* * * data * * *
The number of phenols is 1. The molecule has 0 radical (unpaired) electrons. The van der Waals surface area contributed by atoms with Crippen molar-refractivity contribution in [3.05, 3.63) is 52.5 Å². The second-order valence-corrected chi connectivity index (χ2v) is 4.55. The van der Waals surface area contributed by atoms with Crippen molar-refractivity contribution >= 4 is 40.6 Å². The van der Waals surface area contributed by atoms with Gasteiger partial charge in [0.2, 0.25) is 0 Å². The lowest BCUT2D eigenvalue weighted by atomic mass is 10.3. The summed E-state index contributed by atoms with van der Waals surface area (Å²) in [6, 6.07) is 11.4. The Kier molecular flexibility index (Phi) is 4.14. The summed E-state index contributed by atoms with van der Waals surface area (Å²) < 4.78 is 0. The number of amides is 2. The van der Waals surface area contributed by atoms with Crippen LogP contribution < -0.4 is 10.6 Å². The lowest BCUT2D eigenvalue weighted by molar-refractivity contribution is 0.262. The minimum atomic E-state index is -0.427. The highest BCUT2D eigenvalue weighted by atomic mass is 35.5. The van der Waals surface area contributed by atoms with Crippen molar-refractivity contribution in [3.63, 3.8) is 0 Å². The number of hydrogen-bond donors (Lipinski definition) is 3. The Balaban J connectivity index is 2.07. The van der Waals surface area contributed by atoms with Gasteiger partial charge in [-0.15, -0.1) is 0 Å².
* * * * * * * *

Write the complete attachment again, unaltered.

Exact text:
The number of phenols is 1. The molecule has 0 radical (unpaired) electrons. The van der Waals surface area contributed by atoms with Crippen molar-refractivity contribution in [3.05, 3.63) is 52.5 Å². The second-order valence-corrected chi connectivity index (χ2v) is 4.55. The van der Waals surface area contributed by atoms with Crippen molar-refractivity contribution >= 4 is 40.6 Å². The van der Waals surface area contributed by atoms with Gasteiger partial charge in [0.2, 0.25) is 0 Å². The lowest BCUT2D eigenvalue weighted by atomic mass is 10.3. The summed E-state index contributed by atoms with van der Waals surface area (Å²) in [6, 6.07) is 11.4. The Kier molecular flexibility index (Phi) is 4.14. The summed E-state index contributed by atoms with van der Waals surface area (Å²) < 4.78 is 0. The number of amides is 2. The van der Waals surface area contributed by atoms with Crippen LogP contribution < -0.4 is 10.6 Å². The lowest BCUT2D eigenvalue weighted by molar-refractivity contribution is 0.262. The minimum atomic E-state index is -0.427. The highest BCUT2D eigenvalue weighted by atomic mass is 35.5. The van der Waals surface area contributed by atoms with Crippen molar-refractivity contribution in [3.63, 3.8) is 0 Å². The number of hydrogen-bond donors (Lipinski definition) is 3. The Balaban J connectivity index is 2.07. The van der Waals surface area contributed by atoms with Gasteiger partial charge in [-0.15, -0.1) is 0 Å².